By Oluwatobi Opusunju
Worried that continuous vandalisation of telecoms infrastructure is slowing the pace of growth in the sector and contributing to poor quality of service (QoS) across the country, the Nigerian Communications Commission (NCC) has reiterated that it will continue to engage the National Assembly and other stakeholder institutions to ensure the Bill on the Protection of Critical National Infrastructure is passed into law.
Also, the NCC has instituted processes for the licensing of additional five Infrastructure Companies (InfraCos) to strengthen the deployed wireless technology resources in the telecom sector. The five would join the just the two Infracos that were licensed over two years ago.
These were made known by the NCC’s Director of Public Affairs, Mr. Tony Ojobo while speaking at the just ended Digital PayExpo held at the Eko Hotel & Suites even as he told participants that the commission will continue to engage the Senate in talks to ensure the bill protecting Infrastructure Companies (InfraCos) and prospective telecoms investors is passed into law as is the case in developed economies such as the USA.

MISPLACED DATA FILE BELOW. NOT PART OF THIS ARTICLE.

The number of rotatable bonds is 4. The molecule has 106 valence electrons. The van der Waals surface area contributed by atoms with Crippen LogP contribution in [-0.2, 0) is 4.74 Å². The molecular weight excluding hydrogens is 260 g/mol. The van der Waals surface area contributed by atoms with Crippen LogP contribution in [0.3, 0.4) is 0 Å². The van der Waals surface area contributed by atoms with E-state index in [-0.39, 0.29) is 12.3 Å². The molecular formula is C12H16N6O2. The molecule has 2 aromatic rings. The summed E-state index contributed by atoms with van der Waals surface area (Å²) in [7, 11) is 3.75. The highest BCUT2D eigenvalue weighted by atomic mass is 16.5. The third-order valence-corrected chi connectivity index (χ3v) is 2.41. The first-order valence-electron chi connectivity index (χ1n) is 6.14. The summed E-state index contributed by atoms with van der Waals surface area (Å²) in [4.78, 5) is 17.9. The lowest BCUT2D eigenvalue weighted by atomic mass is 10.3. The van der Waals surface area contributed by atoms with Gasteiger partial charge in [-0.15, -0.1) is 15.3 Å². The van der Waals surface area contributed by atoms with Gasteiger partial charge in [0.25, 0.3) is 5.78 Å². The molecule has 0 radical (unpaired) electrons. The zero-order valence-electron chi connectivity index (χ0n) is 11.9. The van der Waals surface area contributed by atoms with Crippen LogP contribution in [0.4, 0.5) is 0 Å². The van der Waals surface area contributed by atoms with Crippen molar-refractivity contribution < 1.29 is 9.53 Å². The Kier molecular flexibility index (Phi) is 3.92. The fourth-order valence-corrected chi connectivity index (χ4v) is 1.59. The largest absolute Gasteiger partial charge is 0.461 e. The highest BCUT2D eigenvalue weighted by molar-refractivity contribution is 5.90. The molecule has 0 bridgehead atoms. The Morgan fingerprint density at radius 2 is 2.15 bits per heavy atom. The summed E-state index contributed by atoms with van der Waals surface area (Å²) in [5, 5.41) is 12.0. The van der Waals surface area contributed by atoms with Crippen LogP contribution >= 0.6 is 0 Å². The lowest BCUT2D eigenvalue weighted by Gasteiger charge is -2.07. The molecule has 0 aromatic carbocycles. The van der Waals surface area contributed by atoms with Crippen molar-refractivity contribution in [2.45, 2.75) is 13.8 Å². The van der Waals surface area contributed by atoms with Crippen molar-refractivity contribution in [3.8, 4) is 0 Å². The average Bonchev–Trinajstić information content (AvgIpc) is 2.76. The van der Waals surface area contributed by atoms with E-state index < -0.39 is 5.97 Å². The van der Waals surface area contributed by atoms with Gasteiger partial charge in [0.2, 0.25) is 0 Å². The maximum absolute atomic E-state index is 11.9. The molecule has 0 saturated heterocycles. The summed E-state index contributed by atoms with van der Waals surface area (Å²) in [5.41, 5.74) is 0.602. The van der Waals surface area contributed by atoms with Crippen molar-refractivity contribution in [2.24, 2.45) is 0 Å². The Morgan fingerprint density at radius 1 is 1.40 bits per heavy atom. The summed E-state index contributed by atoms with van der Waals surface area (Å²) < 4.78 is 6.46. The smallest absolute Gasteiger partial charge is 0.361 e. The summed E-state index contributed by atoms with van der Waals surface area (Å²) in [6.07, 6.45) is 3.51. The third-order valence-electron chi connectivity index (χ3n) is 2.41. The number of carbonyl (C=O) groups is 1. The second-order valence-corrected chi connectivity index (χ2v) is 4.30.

“NCC will continue to liaise with the National Assembly and other relevant institutions of government to ensure that the Bill on the Protection of Critical National Infrastructure is passed speedily to check the recurring vandalism and theft of telecom infrastructure and equipment because of the attendant disruptions the damage and theft of equipment impose on the quality of service,” said Ojobo.
Billions are routinely lost to telecom vandals by operators who have asked that such infrastructures be considered of national strategic importance to guaranty they get premium security focus from the country’s security personnel. Vandalisation of telecoms infrastructure has often led to disruption of network services impacting negatively on quality of service (QoS) delivery across the country.
About 2% to 3% of Nigeria’s Base Transceiver Stations (BTS) get shut down at each point in time due to acts of vandalism. The losses are put at between $80m to $100m in a country with a telecoms market valued at over $38 billion.
The sector is blighted by reckless and criminal tendencies that include: man-made national disasters, criminal vandalism of infrastructure, theft and digging up of cables for sale in the black market or for other purposes, destruction of telecom facilities due to road construction, community interference and oversight functions from other governmental agencies.
All these have affected ability of operators to meet their service obligations, said Ojobo while stating that the bill when passed into law would ensure that telecoms infrastructures all around the country are protected and identified as important national assets.